Mexican president proposes sweeping social changes

Enrique Pena Nieto's proposals went much further than what was originally billed as a tax system overhaul

Mexican President Enrique Pena Nieto
Alexey Filippov/Host Photo Agency via Getty Images

Mexican President Enrique Pena Nieto proposed sweeping changes to the country's social programs Sunday, laying out a plan for Mexico's first nationwide pensions, unemployment insurance and capital-gains taxes.

Some Mexican local governments, and particularly Mexico City, have experimented with small supplementary payments to the unemployed and people older than 70, but the country as a whole has not had unemployment insurance and only has a patchwork of pension plans.

A privately managed individual retirement system instituted in the 1990s includes only a minority of workers, most of whom have built up miniscule balances in their accounts.

The changes are part of a series of ambitious reforms that Pena Nieto hopes to push through in his first year in office. Some, like educational reforms that introduce teacher evaluations, have sailed through congress, but others face an uphill fight.

RELATED: Clashes break out during teachers protests in Mexico City

Pena Nieto's proposal would cut most of the industry-specific tax loopholes written into Mexico's tax codes over decades. He proposed the country's first carbon tax on fossil fuels used by industry, a levy often touted as a way to combat climate change. He also called for a tax on soft drinks, which he said is needed to combat Mexico's high rate of obesity.

"The tax reform is a social policy reform," Pena Nieto said in a speech at the presidential residence announcing the plan.

He said he would allow slight deficit spending in 2014 in an effort to spur the flagging economy, institute rules to lure the 60 percent of Mexicans who work in the "informal" sector into tax compliance, and create a stabilization fund to save excess tax revenues from boom years for use during lean times.

Pena Nieto did not provide specifics of the social program plans or tax changes, but said that "those who have more income will pay more."

He did pledge to abolish the unpopular alternative minimum corporate tax as well as a tax on cash deposits at banks.

The proposals must be approved by both houses of congress and a majority of state legislatures because they involve constitutional changes.

Few had expected the president, whose centrist Institutional Revolutionary Party is known for its close ties to business, to go so far.

Indeed, some had expected him to push the widely unpopular idea of extending the sales tax to food and medicines. Such a tax would have likely further angered protesters who have recently demonstrated, in a country where 45 percent of the population of 112 million lives in poverty.

Pena Nieto said he didn't adopt that approach because it would hurt the poorest Mexicans, but said he would follow through with periodic increases in gasoline prices, which is aimed at phasing out fuel subsidies in Mexico.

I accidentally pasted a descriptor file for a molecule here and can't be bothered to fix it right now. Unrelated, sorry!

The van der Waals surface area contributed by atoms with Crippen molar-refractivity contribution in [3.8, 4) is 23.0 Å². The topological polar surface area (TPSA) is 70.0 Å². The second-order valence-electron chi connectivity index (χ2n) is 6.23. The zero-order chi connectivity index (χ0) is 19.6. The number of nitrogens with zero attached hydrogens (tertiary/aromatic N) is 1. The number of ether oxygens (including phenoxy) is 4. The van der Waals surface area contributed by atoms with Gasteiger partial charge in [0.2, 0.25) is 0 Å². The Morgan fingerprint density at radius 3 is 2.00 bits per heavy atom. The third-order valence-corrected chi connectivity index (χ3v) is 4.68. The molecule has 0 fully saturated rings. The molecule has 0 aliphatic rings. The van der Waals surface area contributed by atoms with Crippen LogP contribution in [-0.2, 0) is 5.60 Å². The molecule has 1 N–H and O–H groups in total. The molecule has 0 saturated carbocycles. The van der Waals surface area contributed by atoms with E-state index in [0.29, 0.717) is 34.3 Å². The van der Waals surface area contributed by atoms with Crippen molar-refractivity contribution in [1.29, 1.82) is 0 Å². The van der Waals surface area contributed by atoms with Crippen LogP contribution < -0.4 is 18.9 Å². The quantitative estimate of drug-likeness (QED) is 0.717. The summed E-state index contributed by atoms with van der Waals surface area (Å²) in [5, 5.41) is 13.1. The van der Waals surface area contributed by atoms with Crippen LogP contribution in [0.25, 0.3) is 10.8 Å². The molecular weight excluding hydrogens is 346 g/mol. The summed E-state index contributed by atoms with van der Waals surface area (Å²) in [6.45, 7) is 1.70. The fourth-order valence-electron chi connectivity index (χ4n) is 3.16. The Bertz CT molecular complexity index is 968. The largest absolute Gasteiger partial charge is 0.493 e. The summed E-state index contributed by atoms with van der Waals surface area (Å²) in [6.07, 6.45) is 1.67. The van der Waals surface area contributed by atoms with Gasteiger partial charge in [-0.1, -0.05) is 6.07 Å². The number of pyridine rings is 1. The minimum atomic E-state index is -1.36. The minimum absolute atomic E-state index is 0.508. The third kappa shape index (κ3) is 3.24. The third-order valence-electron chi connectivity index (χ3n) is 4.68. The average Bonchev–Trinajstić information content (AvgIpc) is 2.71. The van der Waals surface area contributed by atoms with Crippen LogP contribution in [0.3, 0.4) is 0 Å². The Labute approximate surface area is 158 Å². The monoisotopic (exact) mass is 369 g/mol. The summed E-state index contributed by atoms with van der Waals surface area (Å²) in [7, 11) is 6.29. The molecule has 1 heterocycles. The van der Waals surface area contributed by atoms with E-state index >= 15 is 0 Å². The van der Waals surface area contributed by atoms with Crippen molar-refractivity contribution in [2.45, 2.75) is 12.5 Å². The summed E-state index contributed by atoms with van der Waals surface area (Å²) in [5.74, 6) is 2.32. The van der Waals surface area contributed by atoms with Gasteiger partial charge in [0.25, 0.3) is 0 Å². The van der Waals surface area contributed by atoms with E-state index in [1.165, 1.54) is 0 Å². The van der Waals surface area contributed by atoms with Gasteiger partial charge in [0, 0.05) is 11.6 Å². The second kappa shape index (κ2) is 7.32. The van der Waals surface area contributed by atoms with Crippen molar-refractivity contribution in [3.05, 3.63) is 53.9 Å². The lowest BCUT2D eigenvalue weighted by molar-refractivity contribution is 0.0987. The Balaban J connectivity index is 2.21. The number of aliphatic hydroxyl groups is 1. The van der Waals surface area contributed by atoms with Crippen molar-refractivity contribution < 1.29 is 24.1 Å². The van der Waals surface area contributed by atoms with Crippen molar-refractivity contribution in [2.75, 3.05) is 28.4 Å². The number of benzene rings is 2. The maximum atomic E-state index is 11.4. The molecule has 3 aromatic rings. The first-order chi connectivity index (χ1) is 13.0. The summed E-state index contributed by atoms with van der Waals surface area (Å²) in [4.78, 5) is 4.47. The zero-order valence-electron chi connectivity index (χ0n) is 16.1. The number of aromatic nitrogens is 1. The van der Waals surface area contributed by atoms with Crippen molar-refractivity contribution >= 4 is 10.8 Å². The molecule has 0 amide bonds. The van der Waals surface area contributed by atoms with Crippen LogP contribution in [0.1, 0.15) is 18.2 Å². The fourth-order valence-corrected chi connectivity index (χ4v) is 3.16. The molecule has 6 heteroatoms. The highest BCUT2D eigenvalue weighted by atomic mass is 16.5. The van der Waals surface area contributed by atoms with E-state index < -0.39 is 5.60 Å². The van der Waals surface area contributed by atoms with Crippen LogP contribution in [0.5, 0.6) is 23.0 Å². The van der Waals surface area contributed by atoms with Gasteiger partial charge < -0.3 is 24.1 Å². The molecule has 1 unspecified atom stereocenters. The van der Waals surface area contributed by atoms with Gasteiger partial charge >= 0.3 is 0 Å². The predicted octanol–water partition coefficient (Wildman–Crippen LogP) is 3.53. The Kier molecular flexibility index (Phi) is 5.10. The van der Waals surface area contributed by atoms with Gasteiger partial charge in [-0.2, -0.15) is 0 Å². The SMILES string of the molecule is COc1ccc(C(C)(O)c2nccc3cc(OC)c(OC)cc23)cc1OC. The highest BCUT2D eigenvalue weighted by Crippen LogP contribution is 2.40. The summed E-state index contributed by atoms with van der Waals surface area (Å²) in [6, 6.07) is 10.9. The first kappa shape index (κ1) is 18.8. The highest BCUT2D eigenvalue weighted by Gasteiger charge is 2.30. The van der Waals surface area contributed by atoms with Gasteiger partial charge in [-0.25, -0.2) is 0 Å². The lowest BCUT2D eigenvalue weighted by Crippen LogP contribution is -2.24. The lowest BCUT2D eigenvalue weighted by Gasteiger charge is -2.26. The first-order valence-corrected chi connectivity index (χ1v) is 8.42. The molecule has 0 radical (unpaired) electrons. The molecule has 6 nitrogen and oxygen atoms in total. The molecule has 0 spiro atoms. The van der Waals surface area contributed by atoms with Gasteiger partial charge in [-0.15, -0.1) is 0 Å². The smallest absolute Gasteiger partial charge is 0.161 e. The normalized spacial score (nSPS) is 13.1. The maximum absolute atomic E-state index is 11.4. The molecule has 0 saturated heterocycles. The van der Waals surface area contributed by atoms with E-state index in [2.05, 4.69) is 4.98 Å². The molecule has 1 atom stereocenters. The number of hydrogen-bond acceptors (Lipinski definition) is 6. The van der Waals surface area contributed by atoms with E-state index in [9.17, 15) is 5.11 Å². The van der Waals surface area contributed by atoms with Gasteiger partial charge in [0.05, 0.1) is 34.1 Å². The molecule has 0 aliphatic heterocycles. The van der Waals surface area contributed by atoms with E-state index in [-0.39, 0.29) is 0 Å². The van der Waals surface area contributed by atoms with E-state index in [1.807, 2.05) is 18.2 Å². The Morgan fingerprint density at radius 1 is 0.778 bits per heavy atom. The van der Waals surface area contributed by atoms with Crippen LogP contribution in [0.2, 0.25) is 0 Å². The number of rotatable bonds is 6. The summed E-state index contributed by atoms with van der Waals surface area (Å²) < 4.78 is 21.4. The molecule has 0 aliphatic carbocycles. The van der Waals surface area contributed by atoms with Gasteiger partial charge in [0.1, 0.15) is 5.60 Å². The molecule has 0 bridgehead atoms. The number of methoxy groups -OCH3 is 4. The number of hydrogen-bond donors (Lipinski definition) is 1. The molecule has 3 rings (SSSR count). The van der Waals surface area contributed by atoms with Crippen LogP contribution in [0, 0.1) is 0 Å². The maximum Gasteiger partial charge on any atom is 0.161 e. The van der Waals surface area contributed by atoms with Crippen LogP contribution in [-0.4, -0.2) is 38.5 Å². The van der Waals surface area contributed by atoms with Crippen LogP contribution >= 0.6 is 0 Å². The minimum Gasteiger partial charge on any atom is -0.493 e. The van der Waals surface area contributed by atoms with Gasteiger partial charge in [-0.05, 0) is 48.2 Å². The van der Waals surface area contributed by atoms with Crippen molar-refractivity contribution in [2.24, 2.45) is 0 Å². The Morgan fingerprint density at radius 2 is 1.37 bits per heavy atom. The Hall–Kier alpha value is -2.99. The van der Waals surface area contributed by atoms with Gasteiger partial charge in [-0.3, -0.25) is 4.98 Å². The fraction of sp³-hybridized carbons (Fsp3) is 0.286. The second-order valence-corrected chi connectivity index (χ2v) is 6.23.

MORE: Thousands protest in Mexico against president's proposed reforms

Oil plan protest

Earlier in the day, thousands of people rallied in Mexico City to oppose Pena Nieto's plan to open the state-owned oil sector to profit-sharing contracts with private firms.

Leftist leader Andres Manuel Lopez Obrador told the rally that the proposal constitutes "treason" and "a filthy, shameless robbery." He vowed to block attempts for greater private sector involvement with "peaceful civic mobilization" and called for more protests later this month.

"This is an act of treason equal to or greater than that of Antonio Lopez de Santa Anna," he said, referring to the 19th century Mexican president blamed for losing half the nation's territory to the United States by the end of the 1846-48 Mexican-American War.

Pena Nieto proposed the energy overhaul in August, saying state-owned oil monopoly Pemex has to offset falling production by exploiting shale gas and deep-water reserves and it needs foreign know-how and investment to do that.

Mexico expropriated foreign companies and nationalized its oil industry in 1938, and that move has been a popular symbol of national sovereignty ever since. Polls say a solid majority of Mexicans still oppose private or foreign investment in the industry even though oil production is down and easy-to-reach, shallow-water reserves are declining.

"They want to take away our natural resources, which is all that we have left," Maria Elena Chavez, a 58-year-old protester, said as she handed out copies of Mexico's constitution while wearing a white Pemex hard hat painted with the slogan "Pemex isn't for sale."

Like the tax changes, the oil reform requires changing the constitution.

Pena Nieto's Institutional Revolutionary Party and the conservative National Action Party have enough votes combined to secure the two-thirds majority needed in the Senate to pass the plan. They could do the same with the support of a small, allied party in the Chamber of Deputies. The plan would then have to be approved by at least 17 of the country's 32 state legislatures. 

Wire services 

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